The pony wars are heating up.
For the first time in decades, the reborn Chevrolet Camaro is outselling the Ford Mustang. But neither maker seems ready to settle in and accept the status quo. While Chevy hopes to increase its appeal with the long-anticipated Camaro Convertible, Ford is putting a premium on performance hoping to out-muscle its cross-town competition and regain its position as pony car king-of-the-hill.
Ford pulled a rabbit out of its corporate hat at the Los Angeles Auto Show, revealing an all-new V6 pumping out an impressive 305 horsepower – and, equally impressive, 30 mpg on the highway. Not all that long ago, that would have been a solid figure for the bigger, V8-powered Mustang GT. So, with that in mind, the automaker is pushing into what, not that long ago would have been supercar territory, the 2011 Ford Mustang GT –which debuts at next month’s Detroit Auto Show — will pump out a solid 412 horsepower and a tire-spinning 390 pound-feet of torque.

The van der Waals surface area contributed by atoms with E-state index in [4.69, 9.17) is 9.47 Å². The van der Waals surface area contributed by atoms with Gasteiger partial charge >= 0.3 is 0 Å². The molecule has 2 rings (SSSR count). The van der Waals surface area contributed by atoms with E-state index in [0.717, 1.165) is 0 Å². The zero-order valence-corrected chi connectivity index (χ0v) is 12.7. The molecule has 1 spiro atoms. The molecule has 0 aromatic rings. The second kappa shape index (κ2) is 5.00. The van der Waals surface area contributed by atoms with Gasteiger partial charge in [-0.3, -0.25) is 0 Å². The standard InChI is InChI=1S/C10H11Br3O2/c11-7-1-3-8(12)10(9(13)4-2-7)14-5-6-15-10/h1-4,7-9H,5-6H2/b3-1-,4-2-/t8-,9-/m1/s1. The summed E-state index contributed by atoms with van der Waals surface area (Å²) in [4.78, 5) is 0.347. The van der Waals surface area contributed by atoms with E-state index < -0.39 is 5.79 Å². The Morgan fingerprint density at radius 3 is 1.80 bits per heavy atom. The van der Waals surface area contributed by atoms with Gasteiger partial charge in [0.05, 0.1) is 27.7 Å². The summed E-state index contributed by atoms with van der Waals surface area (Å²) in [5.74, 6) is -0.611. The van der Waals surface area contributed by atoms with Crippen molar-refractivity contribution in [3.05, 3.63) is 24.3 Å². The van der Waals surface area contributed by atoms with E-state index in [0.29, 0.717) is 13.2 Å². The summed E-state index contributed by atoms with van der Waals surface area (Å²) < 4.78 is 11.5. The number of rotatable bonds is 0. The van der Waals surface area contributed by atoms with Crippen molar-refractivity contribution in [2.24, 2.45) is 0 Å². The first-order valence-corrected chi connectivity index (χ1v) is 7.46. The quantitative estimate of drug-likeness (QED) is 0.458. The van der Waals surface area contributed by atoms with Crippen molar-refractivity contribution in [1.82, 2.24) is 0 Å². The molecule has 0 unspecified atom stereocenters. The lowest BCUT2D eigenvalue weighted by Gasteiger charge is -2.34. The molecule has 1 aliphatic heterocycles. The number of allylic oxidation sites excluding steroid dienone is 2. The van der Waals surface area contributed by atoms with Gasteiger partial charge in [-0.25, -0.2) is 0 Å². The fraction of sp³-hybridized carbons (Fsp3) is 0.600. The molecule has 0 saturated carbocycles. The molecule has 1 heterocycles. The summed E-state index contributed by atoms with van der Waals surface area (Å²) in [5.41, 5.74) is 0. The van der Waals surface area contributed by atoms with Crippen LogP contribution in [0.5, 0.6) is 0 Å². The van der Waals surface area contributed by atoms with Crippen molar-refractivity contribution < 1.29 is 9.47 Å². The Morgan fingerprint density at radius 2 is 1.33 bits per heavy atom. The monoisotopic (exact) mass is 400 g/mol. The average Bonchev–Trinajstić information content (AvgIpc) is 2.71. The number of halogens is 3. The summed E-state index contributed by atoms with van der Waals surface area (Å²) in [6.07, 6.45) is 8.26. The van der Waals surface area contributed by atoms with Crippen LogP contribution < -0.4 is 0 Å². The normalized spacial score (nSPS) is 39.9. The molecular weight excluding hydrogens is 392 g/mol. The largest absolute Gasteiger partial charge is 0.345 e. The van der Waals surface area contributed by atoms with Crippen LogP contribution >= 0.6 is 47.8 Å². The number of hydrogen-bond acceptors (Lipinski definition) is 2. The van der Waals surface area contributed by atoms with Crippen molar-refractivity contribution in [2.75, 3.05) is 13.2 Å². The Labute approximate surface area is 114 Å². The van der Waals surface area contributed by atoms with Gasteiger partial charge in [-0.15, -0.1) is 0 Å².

Consider that the 1995 Mustang GT, which heralded the return of V8 power, made what was, at the time, the seemingly impossible 215 horsepower. When the pony car was switched to the 4.6-liter eight-banger, in 1995, the numbers jumped to 300 hp and 320 lb-ft.
To get there, Ford engineers came up with an entirely new big-block engine, abandoning the unremarkable 4.6-liter powertrain for an all-new 5.0-liter V-8. Yep, the big 5-point-0. It’s the displacement Mustang has long been known for, says Bob Fascetti, who oversees large engine development at Ford, “but with the technology right for today.”
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